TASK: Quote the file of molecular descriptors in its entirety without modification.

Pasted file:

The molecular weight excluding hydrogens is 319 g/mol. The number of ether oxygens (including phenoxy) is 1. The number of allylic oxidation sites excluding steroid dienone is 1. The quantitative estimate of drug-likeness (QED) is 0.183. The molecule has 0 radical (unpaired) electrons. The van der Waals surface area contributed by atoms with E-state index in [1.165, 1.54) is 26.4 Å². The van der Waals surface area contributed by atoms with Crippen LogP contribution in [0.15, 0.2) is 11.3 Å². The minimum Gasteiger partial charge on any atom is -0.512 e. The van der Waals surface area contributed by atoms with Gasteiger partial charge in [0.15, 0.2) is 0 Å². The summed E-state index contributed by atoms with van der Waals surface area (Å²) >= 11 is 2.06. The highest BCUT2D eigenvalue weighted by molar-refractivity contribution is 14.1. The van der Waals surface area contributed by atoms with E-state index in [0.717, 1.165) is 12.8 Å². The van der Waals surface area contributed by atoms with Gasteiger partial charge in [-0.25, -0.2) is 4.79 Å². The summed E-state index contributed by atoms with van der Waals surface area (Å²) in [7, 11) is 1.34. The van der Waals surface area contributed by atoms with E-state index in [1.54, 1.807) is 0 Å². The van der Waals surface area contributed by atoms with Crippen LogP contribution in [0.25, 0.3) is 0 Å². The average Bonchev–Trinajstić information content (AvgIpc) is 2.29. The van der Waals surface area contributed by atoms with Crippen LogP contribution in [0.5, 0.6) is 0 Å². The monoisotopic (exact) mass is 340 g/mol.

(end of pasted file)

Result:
The molecular weight excluding hydrogens is 319 g/mol. The number of ether oxygens (including phenoxy) is 1. The number of allylic oxidation sites excluding steroid dienone is 1. The quantitative estimate of drug-likeness (QED) is 0.183. The molecule has 0 radical (unpaired) electrons. The van der Waals surface area contributed by atoms with E-state index in [1.165, 1.54) is 26.4 Å². The van der Waals surface area contributed by atoms with Crippen LogP contribution in [0.15, 0.2) is 11.3 Å². The minimum Gasteiger partial charge on any atom is -0.512 e. The van der Waals surface area contributed by atoms with Gasteiger partial charge in [0.15, 0.2) is 0 Å². The summed E-state index contributed by atoms with van der Waals surface area (Å²) >= 11 is 2.06. The highest BCUT2D eigenvalue weighted by molar-refractivity contribution is 14.1. The van der Waals surface area contributed by atoms with E-state index in [0.717, 1.165) is 12.8 Å². The van der Waals surface area contributed by atoms with Gasteiger partial charge in [-0.25, -0.2) is 4.79 Å². The summed E-state index contributed by atoms with van der Waals surface area (Å²) in [7, 11) is 1.34. The van der Waals surface area contributed by atoms with E-state index in [1.54, 1.807) is 0 Å². The van der Waals surface area contributed by atoms with Crippen LogP contribution in [0.25, 0.3) is 0 Å². The average Bonchev–Trinajstić information content (AvgIpc) is 2.29. The van der Waals surface area contributed by atoms with Crippen LogP contribution in [0.5, 0.6) is 0 Å². The monoisotopic (exact) mass is 340 g/mol.